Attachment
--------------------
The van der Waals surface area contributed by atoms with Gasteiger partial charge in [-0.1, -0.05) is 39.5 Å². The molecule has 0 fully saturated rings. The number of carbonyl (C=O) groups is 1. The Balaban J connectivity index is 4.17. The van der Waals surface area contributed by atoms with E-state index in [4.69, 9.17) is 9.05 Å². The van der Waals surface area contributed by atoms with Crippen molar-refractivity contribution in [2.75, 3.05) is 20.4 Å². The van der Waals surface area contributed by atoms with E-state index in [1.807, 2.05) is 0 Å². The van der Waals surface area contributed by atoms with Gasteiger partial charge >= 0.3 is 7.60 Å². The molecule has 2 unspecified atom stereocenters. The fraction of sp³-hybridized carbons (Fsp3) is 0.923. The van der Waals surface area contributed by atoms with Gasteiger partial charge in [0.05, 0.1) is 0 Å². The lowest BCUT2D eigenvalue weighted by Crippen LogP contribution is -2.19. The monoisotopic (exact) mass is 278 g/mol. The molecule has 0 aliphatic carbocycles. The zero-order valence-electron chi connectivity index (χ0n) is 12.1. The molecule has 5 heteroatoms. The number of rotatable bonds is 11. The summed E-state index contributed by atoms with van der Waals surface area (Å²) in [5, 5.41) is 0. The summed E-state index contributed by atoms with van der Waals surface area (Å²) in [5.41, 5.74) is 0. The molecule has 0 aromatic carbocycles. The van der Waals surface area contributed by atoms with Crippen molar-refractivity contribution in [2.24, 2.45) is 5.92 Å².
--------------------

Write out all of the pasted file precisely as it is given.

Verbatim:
The van der Waals surface area contributed by atoms with Gasteiger partial charge in [-0.1, -0.05) is 39.5 Å². The molecule has 0 fully saturated rings. The number of carbonyl (C=O) groups is 1. The Balaban J connectivity index is 4.17. The van der Waals surface area contributed by atoms with E-state index in [4.69, 9.17) is 9.05 Å². The van der Waals surface area contributed by atoms with Crippen molar-refractivity contribution in [2.75, 3.05) is 20.4 Å². The van der Waals surface area contributed by atoms with E-state index in [1.807, 2.05) is 0 Å². The van der Waals surface area contributed by atoms with Gasteiger partial charge >= 0.3 is 7.60 Å². The molecule has 2 unspecified atom stereocenters. The fraction of sp³-hybridized carbons (Fsp3) is 0.923. The van der Waals surface area contributed by atoms with Gasteiger partial charge in [0.05, 0.1) is 0 Å². The lowest BCUT2D eigenvalue weighted by Crippen LogP contribution is -2.19. The monoisotopic (exact) mass is 278 g/mol. The molecule has 0 aliphatic carbocycles. The zero-order valence-electron chi connectivity index (χ0n) is 12.1. The molecule has 5 heteroatoms. The number of rotatable bonds is 11. The summed E-state index contributed by atoms with van der Waals surface area (Å²) in [5, 5.41) is 0. The summed E-state index contributed by atoms with van der Waals surface area (Å²) in [5.41, 5.74) is 0. The molecule has 0 aromatic carbocycles. The van der Waals surface area contributed by atoms with Crippen molar-refractivity contribution in [2.24, 2.45) is 5.92 Å².